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I need to validate an Irish phone number but I don't want to make it too user unfriendly, many people are used to writing there phone number with brackets wrapping their area code followed by 5 to 7 digits for their number, some add spaces between the area code or mobile operator.

The format of Irish landline numbers is an area code of between 1 and 4 digits and a number of between 5 to 8 digits.


(021) 9876543
01 9876543

I'm looking for a regular expression for Javascript/PHP.


share|improve this question
"an area code of between 1 and 4 digits". No, the shortest area codes are two digits. Also, all area codes start with 0, except for special codes, which start with 1. (1800 freephone, 1890 local call, 1580 expensive, etc.) – TRiG Jun 2 '10 at 12:05
TRiG, technically, you're right. But with Dublin (01), some people are used to writing simply (1) the same as Cork people write (21) usually because they've added the country code in first +353 1 1234567 I don't want to confuse these people any further than I need to. Cheers. – Herbage Onion Jun 2 '10 at 12:21
up vote 1 down vote accepted

This might work. It should account for appearances of spaces anywhere in phone number.

preg_match('|^\s*\(?\s*\d{1,4}\s*\)?\s*[\d\s]{5,10}\s*$|', $phone);

People sometimes split phone number part into 2 parts by spaces.

Update: if you wish to validate phone number and trim spaces at the same time, you can do it like this:

if (preg_match('|^\s*(\(?\s*\d{1,4}\s*\)?\s*[\d\s]{5,10})\s*$|', $phone, $m))
    echo $m[1];
share|improve this answer
That's awesome. Almost perfect. Is there anyway to trim the space at the beginning and the end? – Herbage Onion Jun 2 '10 at 12:11
Either use trim($phone) before matching, or put ( and ) after and before first/final \s* in matching string, and then read first matched string. I'll update my answer. – mr.b Jun 2 '10 at 12:15
Thanks mr.b, I'm already trimming on the server side, I just wanted to do it on the client side aswell, I'm using $.trim in jQuery but I also wanted it to fail if the spaces were there. Although, thinkiing about it again, it seems like overkill. – Herbage Onion Jun 2 '10 at 12:26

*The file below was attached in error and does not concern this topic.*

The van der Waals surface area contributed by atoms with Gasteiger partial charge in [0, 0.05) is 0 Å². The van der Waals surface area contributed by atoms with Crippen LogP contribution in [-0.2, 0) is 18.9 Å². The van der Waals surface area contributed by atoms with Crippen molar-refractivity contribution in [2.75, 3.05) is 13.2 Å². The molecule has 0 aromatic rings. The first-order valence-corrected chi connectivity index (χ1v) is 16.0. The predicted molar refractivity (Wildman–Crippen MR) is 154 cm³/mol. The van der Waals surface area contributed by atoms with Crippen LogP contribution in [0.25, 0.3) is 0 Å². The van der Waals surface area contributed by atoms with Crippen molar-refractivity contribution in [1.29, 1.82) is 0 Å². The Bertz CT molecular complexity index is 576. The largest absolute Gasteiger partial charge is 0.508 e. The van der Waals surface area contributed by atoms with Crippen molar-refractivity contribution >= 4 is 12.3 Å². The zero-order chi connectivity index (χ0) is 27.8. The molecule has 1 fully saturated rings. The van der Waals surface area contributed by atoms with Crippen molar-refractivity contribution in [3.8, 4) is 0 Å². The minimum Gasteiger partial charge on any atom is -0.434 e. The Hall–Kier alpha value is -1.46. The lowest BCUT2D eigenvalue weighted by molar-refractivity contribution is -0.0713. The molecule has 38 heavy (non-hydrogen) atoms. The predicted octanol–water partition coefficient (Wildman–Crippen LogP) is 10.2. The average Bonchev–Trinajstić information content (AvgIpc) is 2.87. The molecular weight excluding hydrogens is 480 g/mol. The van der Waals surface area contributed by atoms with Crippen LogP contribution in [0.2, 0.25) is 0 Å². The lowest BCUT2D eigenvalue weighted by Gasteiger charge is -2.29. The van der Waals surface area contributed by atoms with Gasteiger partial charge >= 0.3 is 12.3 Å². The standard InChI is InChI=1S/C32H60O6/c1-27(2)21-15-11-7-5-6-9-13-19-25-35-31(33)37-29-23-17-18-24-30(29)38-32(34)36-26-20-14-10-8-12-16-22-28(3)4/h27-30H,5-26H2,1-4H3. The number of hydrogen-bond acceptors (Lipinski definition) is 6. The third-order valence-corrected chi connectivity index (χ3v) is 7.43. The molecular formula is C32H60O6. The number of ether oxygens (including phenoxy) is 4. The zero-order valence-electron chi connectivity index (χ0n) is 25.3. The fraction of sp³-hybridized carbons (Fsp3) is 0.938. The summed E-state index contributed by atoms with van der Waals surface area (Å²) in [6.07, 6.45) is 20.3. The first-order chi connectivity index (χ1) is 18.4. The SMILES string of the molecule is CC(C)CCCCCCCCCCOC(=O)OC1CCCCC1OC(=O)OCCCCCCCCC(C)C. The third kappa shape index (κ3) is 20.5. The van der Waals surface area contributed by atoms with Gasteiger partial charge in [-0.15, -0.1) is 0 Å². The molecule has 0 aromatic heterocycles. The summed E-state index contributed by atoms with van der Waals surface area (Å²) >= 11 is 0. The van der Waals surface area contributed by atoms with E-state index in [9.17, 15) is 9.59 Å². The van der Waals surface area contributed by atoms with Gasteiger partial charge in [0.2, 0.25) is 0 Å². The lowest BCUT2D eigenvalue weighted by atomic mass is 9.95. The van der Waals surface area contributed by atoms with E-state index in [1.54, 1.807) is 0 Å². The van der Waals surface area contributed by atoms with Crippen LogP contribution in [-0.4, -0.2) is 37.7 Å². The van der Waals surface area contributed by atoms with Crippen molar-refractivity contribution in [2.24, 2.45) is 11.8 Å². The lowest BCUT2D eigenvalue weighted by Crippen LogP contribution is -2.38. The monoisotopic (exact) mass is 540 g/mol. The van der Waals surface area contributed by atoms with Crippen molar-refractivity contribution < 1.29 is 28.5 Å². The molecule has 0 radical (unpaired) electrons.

This answer would not account for a phone number including the international dialing code such as "00353 049 854 4070". – Tom Halley Aug 28 '12 at 8:32
@TomHalley true, however, it wasn't one of OP's requirements. Here's a modified regex: ^\s*(?:(?:00|\+)[\d]{1,3}\s*)?\(?\s*\d{1,4}\s*\)?\s*[\d\s]{5,10}\s*$. It would match both +xyz or 00xyz, where xyz is 1-3 digit long country code, so in the end it would match 00353 049 854 4070 and 049 854 4070 and (049) 854 4070 etc.. – mr.b Aug 28 '12 at 20:33

It may be worth taking a look at the Validate_IE class - it contains a phoneNumber function which handles a variety of possible Irish phone numbers (with/without area codes, mobile numbers, mobile shortcodes, etc).

Also, if you're working with Irish data, it has a series of additional methods that may one day come in handy for validating everything from Irish bank accounts to driving licence numbers, well worth a look!

share|improve this answer

If it were me, I'd strip spaces and brackets, then verify it's between the minimum and maximum length.

share|improve this answer
+1, that's how I'd do it. – Josh Jun 2 '10 at 12:15

Try this one:

Modified version excluding the area code:

share|improve this answer
Hi Simon, cheers for the reply, I don't want the country code because I'm handling that seperately and using /^\(0\)\s\d\s\d{3}\s\d{4}$/ doesn't seem to work the way I want – Herbage Onion Jun 2 '10 at 12:04

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